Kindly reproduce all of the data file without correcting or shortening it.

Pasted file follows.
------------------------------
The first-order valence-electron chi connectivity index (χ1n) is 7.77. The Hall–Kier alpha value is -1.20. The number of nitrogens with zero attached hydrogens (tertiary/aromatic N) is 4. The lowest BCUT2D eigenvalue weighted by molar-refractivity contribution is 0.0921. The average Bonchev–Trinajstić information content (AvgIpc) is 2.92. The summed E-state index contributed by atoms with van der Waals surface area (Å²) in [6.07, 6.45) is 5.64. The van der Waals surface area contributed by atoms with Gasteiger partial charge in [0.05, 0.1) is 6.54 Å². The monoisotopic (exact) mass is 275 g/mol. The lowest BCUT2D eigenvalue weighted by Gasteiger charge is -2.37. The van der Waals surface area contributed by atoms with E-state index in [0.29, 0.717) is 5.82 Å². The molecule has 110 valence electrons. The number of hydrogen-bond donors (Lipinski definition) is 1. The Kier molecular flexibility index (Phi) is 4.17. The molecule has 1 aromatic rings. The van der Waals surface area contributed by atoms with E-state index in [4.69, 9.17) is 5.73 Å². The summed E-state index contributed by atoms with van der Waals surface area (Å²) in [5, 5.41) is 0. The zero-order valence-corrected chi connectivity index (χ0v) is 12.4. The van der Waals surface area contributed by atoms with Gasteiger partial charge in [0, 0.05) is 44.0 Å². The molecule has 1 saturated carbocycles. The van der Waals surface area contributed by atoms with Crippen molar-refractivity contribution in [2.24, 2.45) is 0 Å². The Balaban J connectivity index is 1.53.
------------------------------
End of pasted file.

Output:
The first-order valence-electron chi connectivity index (χ1n) is 7.77. The Hall–Kier alpha value is -1.20. The number of nitrogens with zero attached hydrogens (tertiary/aromatic N) is 4. The lowest BCUT2D eigenvalue weighted by molar-refractivity contribution is 0.0921. The average Bonchev–Trinajstić information content (AvgIpc) is 2.92. The summed E-state index contributed by atoms with van der Waals surface area (Å²) in [6.07, 6.45) is 5.64. The van der Waals surface area contributed by atoms with Gasteiger partial charge in [0.05, 0.1) is 6.54 Å². The monoisotopic (exact) mass is 275 g/mol. The lowest BCUT2D eigenvalue weighted by Gasteiger charge is -2.37. The van der Waals surface area contributed by atoms with E-state index in [0.29, 0.717) is 5.82 Å². The molecule has 110 valence electrons. The number of hydrogen-bond donors (Lipinski definition) is 1. The Kier molecular flexibility index (Phi) is 4.17. The molecule has 1 aromatic rings. The van der Waals surface area contributed by atoms with E-state index in [4.69, 9.17) is 5.73 Å². The summed E-state index contributed by atoms with van der Waals surface area (Å²) in [5, 5.41) is 0. The zero-order valence-corrected chi connectivity index (χ0v) is 12.4. The van der Waals surface area contributed by atoms with Gasteiger partial charge in [0, 0.05) is 44.0 Å². The molecule has 1 saturated carbocycles. The van der Waals surface area contributed by atoms with Crippen molar-refractivity contribution in [2.24, 2.45) is 0 Å². The Balaban J connectivity index is 1.53.